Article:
This article was published in the February 2015 issue of Maximum PC. For more trusted reviews and feature stories, subscribe here.
Game Streaming and Your PC
Game streaming is huge. It accounts for epic amounts of web traffic and is even an integral part of some companies’ survival strategies. Look no further than Nvidia’s GRID and GameStream technologies, plus the meteoric rise of Twitch.tv’s traffic—it’s now the fourth largest peak traffic producer on the Internet, just behind Apple and ahead of Hulu—to know that game streaming is big business.
Billions of dollars are spent on games every year and being able to access them in some form from virtually anywhere, and on any device, is appealing to almost all gamers. Developers are keen on the technology, too, because they can make their game for one platform and stream it to almost any other. But streaming means different things to different people. For some it’s broadcasting their game so fellow players can check out their skills. To others, it’s running games on a local PC, but streaming the action to another device, like a tablet. It can also mean playing games that live in the cloud—no PC required. Each of these is completely different, but they’re all “game streaming.”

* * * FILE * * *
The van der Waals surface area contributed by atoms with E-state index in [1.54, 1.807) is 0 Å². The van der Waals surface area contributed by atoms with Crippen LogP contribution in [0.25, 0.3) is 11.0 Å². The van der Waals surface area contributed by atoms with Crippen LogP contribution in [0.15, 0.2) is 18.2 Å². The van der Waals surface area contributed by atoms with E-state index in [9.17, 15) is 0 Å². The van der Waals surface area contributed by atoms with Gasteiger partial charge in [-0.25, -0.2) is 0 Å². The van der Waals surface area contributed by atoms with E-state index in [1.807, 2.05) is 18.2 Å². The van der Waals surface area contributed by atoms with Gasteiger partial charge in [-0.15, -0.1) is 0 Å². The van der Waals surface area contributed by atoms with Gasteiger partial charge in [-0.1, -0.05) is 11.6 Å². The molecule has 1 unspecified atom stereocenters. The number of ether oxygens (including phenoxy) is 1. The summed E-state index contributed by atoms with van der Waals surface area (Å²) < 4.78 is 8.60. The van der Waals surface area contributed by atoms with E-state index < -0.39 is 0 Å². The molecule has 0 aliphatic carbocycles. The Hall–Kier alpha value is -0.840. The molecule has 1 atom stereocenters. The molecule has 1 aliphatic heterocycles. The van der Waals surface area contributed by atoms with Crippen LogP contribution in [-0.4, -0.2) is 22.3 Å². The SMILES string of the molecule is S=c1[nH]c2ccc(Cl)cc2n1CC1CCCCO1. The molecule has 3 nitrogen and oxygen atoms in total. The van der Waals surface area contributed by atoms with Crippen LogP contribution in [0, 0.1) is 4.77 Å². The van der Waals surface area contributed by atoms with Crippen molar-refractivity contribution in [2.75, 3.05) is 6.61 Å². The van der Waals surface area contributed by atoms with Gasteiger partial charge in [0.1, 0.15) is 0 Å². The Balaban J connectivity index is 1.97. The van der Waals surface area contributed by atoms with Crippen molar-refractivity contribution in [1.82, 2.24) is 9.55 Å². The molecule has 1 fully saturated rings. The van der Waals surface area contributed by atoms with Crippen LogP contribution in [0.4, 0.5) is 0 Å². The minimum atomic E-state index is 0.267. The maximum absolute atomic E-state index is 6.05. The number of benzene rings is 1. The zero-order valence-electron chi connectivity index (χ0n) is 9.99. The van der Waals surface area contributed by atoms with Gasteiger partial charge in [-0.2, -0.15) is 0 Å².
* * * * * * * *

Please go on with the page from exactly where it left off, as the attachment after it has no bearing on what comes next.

Regardless of how you define it, there‘s a lot to consider. There are control mechanisms, hardware and software configurations on the client, server, and network sides to account for, and a myriad of possible bottlenecks and pitfalls in between. But fear not, we’ve got you covered. We’ll take you through the many methods currently available and explain some of the issues you may encounter along the way.
Game Streaming: An Introduction
How does it work, what are the potential problems, and who are the major players?